The Approved RET-Fusion NGS‑based Companion Diagnotic Test for Pralsetinib

The Approved RET-Fusion NGS‑based Companion Diagnotic Test for Pralsetinib

An interview with Scott Fogerty, Associate Director, Diagnostic Partnering, on Thermo Fisher Scientific’s NGS-Based Companion Diagnostic for RET Fusion-Positive Non-Small Cell Lung Cancer

The U.S. Food and Drug Administration (FDA) recently granted premarket approval to Thermo Fisher Scientific’s Oncomine Dx Target Test as a companion diagnostic (CDx) to identify RET* fusion-positive, metastatic non-small cell lung cancer (NSCLC) patients who are candidates for GAVRETO™ (pralsetinib, a tyrosine kinase inhibitor).1-3 The test reports result on 23 genes, including EGFR, BRAF, RET, and ROS1 as companion diagnostics; a full list can be found in the Physician Insert for this test (see Reference 3, especially item 5).

At least 10 ng of DNA and RNA is extracted from NSCLC formalin-fixed paraffin-embedded (FFPE) samples, processed with Oncomine Dx Target Test on the Ion PGM Dx system, and a report is generated with approved targeted therapies (e.g., RET positive results for GAVRETO) for review by healthcare providers for patient treatment decisions.

Oncomine Dx Target Test was initially approved in 2017 as the first targeted next-generation sequencing (NGS)-based Companion Diagnostic (CDx) for three companion diagnostics makers with FDA‑approved therapies in NSCLC. The recent approval is the first and only FDA-approval of a RET companion diagnostic for a targeted therapy.2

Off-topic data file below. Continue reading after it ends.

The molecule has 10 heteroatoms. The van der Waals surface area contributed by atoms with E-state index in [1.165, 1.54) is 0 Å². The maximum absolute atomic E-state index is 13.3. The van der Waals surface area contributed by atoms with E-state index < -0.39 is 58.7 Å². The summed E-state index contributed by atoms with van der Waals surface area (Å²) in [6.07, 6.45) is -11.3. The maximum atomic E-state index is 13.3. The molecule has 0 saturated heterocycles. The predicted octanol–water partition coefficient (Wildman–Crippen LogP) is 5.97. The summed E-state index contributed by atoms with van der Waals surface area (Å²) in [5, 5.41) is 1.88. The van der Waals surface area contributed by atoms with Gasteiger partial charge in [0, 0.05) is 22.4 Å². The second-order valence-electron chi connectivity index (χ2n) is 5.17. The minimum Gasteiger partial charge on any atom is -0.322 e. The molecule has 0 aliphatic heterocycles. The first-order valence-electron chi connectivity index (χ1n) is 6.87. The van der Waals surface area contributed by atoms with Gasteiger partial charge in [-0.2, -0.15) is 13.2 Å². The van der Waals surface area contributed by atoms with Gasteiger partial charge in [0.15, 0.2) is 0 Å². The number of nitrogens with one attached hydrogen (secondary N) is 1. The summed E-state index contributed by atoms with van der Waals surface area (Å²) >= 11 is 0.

We contacted Thermo Fisher Scientific to follow up on this precision diagnostic kit, especially for its use with GAVRETO. Scott Fogerty agreed to address a few questions on the kit and system.

Q. Thank you for agreeing to address questions regarding Oncomine and GAVRETO. Can we please start with the history of the Thermo Fisher Scientific with this assay? What kicked it off, what has kept the focus during development?

A. We started our Oncomine companion diagnostics program in 2015 with the signing of the first NGS companion diagnostic partnership with Pfizer and Novartis for targeted therapies in NSCLC. This CDx development program was a bit unusual, since both drugs were already approved for use in cancer patients. The approach helped de-risk our development efforts as we did not have to worry about the chance the drugs would fail during development. That effort led to the submission and approval of Oncomine Dx Target Test by the FDA in 2017 as the first NGS companion diagnostic test for multiple therapies. Since then, we have signed more than 10 pharmaceutical CDx partnerships supporting new drugs or new cancer indications that are currently in development. More importantly, we have expanded the approval of Oncomine Dx Target Test in other regions around the world, including EU, Japan, Korea, and Israel, where the test is now reimbursed as well as commercially available.

Q. Can you discuss the history with BluePrint Medicines, starting from before the agreement struck in 2017?